Despite an indifferent performance in the final, World Cup hero and master playmaker Zinedine Zidane was instrumental in getting his side there - and fully deserves his accolade as player of the tournament.
He created two goals in the 3-0 victory over Denmark, and also impressed against the Czech Republic before being rested for the meaningless Group match with Holland.
He put France on course for a quarterfinal victory over Spain with a brilliant free-kick goal and in the semifinals Zidane kept his nerve after four minutes of Portuguese protests to convert the Golden Goal penalty that won the match.
Luis Figo (Portugal)
The buccaneering Figo was the incarnation of the attractive Portuguese football that took them to the brink of a first major final at senior level.
After Portugal were left in the starting blocks conceding two early goals against England Figo galvanized his side with a brilliant solo goal to provide the base for a 3-2 victory.
His pin point free-kick against Romania was headed in by Costinha for the goal that qualified Portugal for the last eight and then he set up both goals on a plate for Nuno Gomes in the 2-0 quarterfinal win over Turkey.
Patrick Kluivert (Holland)
Joint Euro 2000 top scorer with Yugoslavia's Savo Milosevic on five goals - in fact he briefly topped the standings with six goals before UEFA justifiably decided to take one of his four 'goals' against the Yugoslavs away.
Kluivert also managed to get through the tournament without the disciplinary troubles that have dogged him on previous big occasions.
The 23-year-old's new found maturity was illustrated in the semi-final with Italy when he missed his side's second penalty but volunteered for service in the shoot-out where he was the only Dutchman to score.
Alessandro Nesta (Italy)
Epitomized the combative spirit of the Italian defense that helped the 'Azzurri' confound expectations and reach the final.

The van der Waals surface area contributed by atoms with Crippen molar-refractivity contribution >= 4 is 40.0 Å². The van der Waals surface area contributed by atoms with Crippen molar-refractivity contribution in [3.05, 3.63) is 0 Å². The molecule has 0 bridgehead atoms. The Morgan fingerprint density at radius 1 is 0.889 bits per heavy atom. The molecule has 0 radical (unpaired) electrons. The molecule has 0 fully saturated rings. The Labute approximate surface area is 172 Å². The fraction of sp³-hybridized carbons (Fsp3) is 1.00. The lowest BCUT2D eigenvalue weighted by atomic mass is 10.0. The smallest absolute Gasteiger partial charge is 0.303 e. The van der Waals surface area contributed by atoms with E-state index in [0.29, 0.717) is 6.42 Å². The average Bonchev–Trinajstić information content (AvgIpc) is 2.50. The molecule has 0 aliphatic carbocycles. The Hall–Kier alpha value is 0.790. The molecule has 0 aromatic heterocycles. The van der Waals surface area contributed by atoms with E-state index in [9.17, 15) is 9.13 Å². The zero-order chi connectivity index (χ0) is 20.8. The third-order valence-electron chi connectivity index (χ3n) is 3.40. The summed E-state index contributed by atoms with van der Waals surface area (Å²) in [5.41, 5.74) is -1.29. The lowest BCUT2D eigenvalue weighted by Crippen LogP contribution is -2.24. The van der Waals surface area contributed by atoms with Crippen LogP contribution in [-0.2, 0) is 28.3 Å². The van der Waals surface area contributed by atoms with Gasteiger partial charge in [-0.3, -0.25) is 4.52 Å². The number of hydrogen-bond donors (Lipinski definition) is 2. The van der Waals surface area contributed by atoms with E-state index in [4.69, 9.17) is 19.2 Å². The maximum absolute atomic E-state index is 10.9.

The Lazio defender marked Kluivert out of the match in the semifinals with his one blemish the crafty tug on the orange shirt that led to Holland's first unsuccessful penalty attempt.
But Nesta's assured performances have now established him as the natural successor to legendary defender Franco Baresi at the heart of the Italian defense.
Edgar Davids (Holland)
Davids, wearing his trademark goggles, directed operations for the 'Oranje' and his influence grew with every match.
Like his team he started quietly in the opening match with the Czech Republic, where the Dutch were on the receiving end until a late Frank De Boer penalty gave them victory against the run of play.
His competitiveness was illustrated by his wholehearted approach to the group game with France, which neither team needed to win.
He was outstanding in the 6-1 quarterfinals drubbing over Yugoslavia and also shone in the semi-final match with Italy but it was not to be for the joint hosts.
Savo Milosevic (Yugoslavia)
Joint top scorer on five goals with Kluivert although his participation in the tournament was ended at the quarter-final stage by his side's elimination - Milosevic also earned a UEFA Fair Play award for rescuing French referee Gilles Veissiere from irate Yugoslav fans.
His feat is all the more remarkable since Yugoslavia only won one match. First he came off the bench to score twice as a substitute as his 10-man team came back from 3-0 down to snatch a 3-3 draw with rank outsiders Slovenia.
He followed that up with the decider - a clever backheel - against Norway and also was on the mark in the defeats by Spain and Holland. Had Predrag Mijatovic scored after being brilliantly set up by Milosevic when the score was 0-0 against Holland it might have been a different story – (AFP)
© 2000 Al Bawaba (www.albawaba.com)